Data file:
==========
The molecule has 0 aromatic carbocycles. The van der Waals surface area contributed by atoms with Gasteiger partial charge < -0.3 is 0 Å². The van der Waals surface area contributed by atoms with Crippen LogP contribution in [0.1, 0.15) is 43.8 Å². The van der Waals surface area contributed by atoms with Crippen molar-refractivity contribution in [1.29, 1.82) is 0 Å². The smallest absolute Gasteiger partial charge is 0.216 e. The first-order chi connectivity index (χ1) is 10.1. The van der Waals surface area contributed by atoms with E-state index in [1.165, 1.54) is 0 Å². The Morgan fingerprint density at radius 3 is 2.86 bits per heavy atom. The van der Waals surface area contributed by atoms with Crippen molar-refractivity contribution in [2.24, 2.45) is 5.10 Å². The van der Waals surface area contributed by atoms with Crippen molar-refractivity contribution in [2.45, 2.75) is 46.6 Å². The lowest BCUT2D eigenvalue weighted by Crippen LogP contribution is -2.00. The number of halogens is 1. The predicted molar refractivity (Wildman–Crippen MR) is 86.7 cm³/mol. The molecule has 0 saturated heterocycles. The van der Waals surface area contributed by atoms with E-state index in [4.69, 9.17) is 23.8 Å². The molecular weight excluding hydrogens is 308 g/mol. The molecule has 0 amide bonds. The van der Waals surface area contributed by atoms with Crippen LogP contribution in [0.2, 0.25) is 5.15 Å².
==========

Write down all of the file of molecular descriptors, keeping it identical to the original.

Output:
The molecule has 0 aromatic carbocycles. The van der Waals surface area contributed by atoms with Gasteiger partial charge < -0.3 is 0 Å². The van der Waals surface area contributed by atoms with Crippen LogP contribution in [0.1, 0.15) is 43.8 Å². The van der Waals surface area contributed by atoms with Crippen molar-refractivity contribution in [1.29, 1.82) is 0 Å². The smallest absolute Gasteiger partial charge is 0.216 e. The first-order chi connectivity index (χ1) is 10.1. The van der Waals surface area contributed by atoms with E-state index in [1.165, 1.54) is 0 Å². The Morgan fingerprint density at radius 3 is 2.86 bits per heavy atom. The van der Waals surface area contributed by atoms with Crippen molar-refractivity contribution in [2.24, 2.45) is 5.10 Å². The van der Waals surface area contributed by atoms with Crippen molar-refractivity contribution in [2.45, 2.75) is 46.6 Å². The lowest BCUT2D eigenvalue weighted by Crippen LogP contribution is -2.00. The number of halogens is 1. The predicted molar refractivity (Wildman–Crippen MR) is 86.7 cm³/mol. The molecule has 0 saturated heterocycles. The van der Waals surface area contributed by atoms with E-state index in [4.69, 9.17) is 23.8 Å². The molecular weight excluding hydrogens is 308 g/mol. The molecule has 0 amide bonds. The van der Waals surface area contributed by atoms with Crippen LogP contribution in [0.2, 0.25) is 5.15 Å².